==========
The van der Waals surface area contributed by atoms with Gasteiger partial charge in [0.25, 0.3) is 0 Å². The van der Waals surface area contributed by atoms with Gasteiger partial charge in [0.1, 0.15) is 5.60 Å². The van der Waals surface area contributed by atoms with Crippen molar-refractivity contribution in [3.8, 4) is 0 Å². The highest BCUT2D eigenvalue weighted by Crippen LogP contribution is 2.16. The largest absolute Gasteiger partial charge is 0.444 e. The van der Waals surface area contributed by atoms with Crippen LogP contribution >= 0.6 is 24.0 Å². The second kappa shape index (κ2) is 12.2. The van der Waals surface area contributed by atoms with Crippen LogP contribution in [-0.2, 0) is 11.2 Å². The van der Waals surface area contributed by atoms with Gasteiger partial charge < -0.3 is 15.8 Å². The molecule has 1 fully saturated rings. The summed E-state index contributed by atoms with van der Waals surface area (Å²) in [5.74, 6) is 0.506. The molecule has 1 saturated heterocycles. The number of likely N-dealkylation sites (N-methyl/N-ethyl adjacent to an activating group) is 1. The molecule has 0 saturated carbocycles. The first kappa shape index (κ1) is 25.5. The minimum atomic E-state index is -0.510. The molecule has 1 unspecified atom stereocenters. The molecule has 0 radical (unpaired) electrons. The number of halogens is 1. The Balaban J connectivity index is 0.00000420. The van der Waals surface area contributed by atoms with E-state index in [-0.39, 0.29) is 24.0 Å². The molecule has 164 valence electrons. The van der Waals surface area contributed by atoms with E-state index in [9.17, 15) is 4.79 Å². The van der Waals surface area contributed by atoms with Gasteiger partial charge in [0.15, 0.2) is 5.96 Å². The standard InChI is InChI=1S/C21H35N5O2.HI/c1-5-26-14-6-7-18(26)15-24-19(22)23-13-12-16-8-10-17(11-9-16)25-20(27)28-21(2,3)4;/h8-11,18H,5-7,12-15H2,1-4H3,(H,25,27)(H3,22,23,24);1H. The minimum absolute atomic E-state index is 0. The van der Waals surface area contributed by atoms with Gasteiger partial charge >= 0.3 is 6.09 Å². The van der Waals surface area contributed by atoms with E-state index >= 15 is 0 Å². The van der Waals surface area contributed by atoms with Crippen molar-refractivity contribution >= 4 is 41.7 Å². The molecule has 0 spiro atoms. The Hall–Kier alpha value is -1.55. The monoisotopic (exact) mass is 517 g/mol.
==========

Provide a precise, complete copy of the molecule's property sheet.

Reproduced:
The van der Waals surface area contributed by atoms with Gasteiger partial charge in [0.25, 0.3) is 0 Å². The van der Waals surface area contributed by atoms with Gasteiger partial charge in [0.1, 0.15) is 5.60 Å². The van der Waals surface area contributed by atoms with Crippen molar-refractivity contribution in [3.8, 4) is 0 Å². The highest BCUT2D eigenvalue weighted by Crippen LogP contribution is 2.16. The largest absolute Gasteiger partial charge is 0.444 e. The van der Waals surface area contributed by atoms with Crippen LogP contribution >= 0.6 is 24.0 Å². The second kappa shape index (κ2) is 12.2. The van der Waals surface area contributed by atoms with Crippen LogP contribution in [-0.2, 0) is 11.2 Å². The van der Waals surface area contributed by atoms with Gasteiger partial charge < -0.3 is 15.8 Å². The molecule has 1 fully saturated rings. The summed E-state index contributed by atoms with van der Waals surface area (Å²) in [5.74, 6) is 0.506. The molecule has 1 saturated heterocycles. The number of likely N-dealkylation sites (N-methyl/N-ethyl adjacent to an activating group) is 1. The molecule has 0 saturated carbocycles. The first kappa shape index (κ1) is 25.5. The minimum atomic E-state index is -0.510. The molecule has 1 unspecified atom stereocenters. The molecule has 0 radical (unpaired) electrons. The number of halogens is 1. The Balaban J connectivity index is 0.00000420. The van der Waals surface area contributed by atoms with E-state index in [-0.39, 0.29) is 24.0 Å². The molecule has 164 valence electrons. The van der Waals surface area contributed by atoms with E-state index in [9.17, 15) is 4.79 Å². The van der Waals surface area contributed by atoms with Gasteiger partial charge in [0.15, 0.2) is 5.96 Å². The standard InChI is InChI=1S/C21H35N5O2.HI/c1-5-26-14-6-7-18(26)15-24-19(22)23-13-12-16-8-10-17(11-9-16)25-20(27)28-21(2,3)4;/h8-11,18H,5-7,12-15H2,1-4H3,(H,25,27)(H3,22,23,24);1H. The minimum absolute atomic E-state index is 0. The van der Waals surface area contributed by atoms with Gasteiger partial charge >= 0.3 is 6.09 Å². The van der Waals surface area contributed by atoms with E-state index >= 15 is 0 Å². The van der Waals surface area contributed by atoms with Crippen molar-refractivity contribution >= 4 is 41.7 Å². The molecule has 0 spiro atoms. The Hall–Kier alpha value is -1.55. The monoisotopic (exact) mass is 517 g/mol.